Finding good books is always hard. It takes me forever to pick which books to read, which sucks because I go through them so fast. Being a fast reader used to suck, because I’d always have to bring three or four books with me when travelling. That’s the reason why I love my e-reader so much. If you don’t have one, look into it. The Kobo is my reader of choice, but I have friends who swear by the Kindle as well. Either way, both e-reader libraries should have the books I’m about to mention!
“On the family homestead by the sea where she grew up, Martha Mary saw ghosts. As a young woman, she hopes to distance herself from those spirits by escaping to an inland college town. There, she is absorbed by a budding romance, relieved by separation from an unstable sister, and disinterested in the flyers seeking information about a young woman who’s disappeared—until one Indian summer afternoon when the missing woman appears beneath Martha’s apartment window, wearing a down coat, her hair coated with ice.” – From Amazon
I read this while I was in the Dominican Republic earlier this year, and really enjoyed it. It’s a lot different from the types of novels I normally read, and it surprised me in a good way. It has a somewhat off-kilter feel to it, and you never truly feel settled in what’s happening. If you love ghost stories, like I do, The Clairvoyants is a modern twist that you should add to your spring reading list.
“As sisters they share an everlasting bond; as queens they can break each other’s hearts…
When Katherine of Aragon is brought to the Tudor court as a young bride, the oldest princess, Margaret, takes her measure. With one look, each knows the other for a rival, an ally, a pawn, destined—with Margaret’s younger sister Mary—to a unique sisterhood. The three sisters will become the queens of England, Scotland, and France.” – From Amazon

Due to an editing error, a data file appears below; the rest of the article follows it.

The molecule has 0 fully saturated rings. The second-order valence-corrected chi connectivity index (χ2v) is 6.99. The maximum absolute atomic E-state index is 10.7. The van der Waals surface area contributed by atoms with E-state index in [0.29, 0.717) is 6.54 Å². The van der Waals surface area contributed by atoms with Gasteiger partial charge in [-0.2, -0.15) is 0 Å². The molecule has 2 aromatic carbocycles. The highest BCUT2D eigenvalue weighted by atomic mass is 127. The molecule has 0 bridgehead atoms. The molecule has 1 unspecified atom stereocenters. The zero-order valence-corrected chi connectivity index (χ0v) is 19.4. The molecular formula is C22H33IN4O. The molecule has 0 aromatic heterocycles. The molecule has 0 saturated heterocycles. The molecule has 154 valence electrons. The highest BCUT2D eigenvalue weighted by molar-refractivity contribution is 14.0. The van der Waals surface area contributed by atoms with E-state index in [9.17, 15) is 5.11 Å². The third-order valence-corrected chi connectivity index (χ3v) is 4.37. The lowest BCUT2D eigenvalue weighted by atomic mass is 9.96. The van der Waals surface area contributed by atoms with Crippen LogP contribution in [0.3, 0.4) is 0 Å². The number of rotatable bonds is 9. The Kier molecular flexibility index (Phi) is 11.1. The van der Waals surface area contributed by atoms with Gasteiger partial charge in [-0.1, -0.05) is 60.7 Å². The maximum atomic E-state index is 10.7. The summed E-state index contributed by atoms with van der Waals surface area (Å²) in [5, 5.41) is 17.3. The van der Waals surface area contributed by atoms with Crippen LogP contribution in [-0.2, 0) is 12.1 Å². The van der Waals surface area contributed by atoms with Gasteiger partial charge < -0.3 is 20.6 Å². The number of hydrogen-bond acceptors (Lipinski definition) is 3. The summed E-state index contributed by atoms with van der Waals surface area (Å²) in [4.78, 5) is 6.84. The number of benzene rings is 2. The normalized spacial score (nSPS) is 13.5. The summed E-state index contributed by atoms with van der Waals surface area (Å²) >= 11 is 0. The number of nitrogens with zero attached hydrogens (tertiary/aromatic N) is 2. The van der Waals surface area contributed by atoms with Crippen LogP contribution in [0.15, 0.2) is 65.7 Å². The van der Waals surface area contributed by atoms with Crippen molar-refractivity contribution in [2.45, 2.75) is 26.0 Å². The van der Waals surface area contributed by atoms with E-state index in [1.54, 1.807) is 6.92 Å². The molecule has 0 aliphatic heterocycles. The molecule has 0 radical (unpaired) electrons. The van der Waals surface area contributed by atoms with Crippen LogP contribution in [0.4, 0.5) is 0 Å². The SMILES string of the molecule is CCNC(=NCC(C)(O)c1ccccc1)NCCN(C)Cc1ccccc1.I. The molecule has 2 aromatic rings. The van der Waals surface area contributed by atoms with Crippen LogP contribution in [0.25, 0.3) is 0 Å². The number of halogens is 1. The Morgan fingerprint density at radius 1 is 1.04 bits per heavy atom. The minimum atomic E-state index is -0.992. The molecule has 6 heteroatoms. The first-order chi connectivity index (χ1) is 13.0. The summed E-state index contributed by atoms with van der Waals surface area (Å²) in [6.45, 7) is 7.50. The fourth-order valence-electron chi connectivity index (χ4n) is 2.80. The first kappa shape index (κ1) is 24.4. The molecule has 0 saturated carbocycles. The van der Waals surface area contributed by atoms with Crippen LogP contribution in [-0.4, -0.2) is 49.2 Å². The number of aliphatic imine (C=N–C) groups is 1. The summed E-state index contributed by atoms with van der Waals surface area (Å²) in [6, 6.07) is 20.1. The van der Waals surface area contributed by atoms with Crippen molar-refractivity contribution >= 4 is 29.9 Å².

I also read this while on vacation earlier this year, and if you love historical fiction, you will adore this book. Philippa Gregory is quickly becoming one of my favourite authors, because she brings history to life. This book really taught me a lot about the people surrounding Henry VIII, and made me interested to read more about them. I’ve always loved reading about Anne Boleyn especially, but I tend to neglect the other people in his life, like his sisters and the wife that came before Anne. I just love this type of fiction, especially for spring reading. Three Sisters, Three Queens actually made me enjoy the Tudor’s history even more than I already do.
“A beautiful and distinguished family.
A private island.
A brilliant, damaged girl; a passionate, political boy.
A group of four friends—the Liars—whose friendship turns destructive.
A revolution. An accident. A secret.
Lies upon lies.
– From Amazon
I read this the last time I was in Europe, while on the train. I can’t really explain why I love this book, because it was all about the emotion of it. It really draws you into the lives of the characters, and I think that every person will get something different from this novel. My sister ended up reading We Were Liars shortly after I did, and she said she had the same love for it. This is another book that isn’t what I would normally describe as my type of novel, but I truly enjoyed reading it.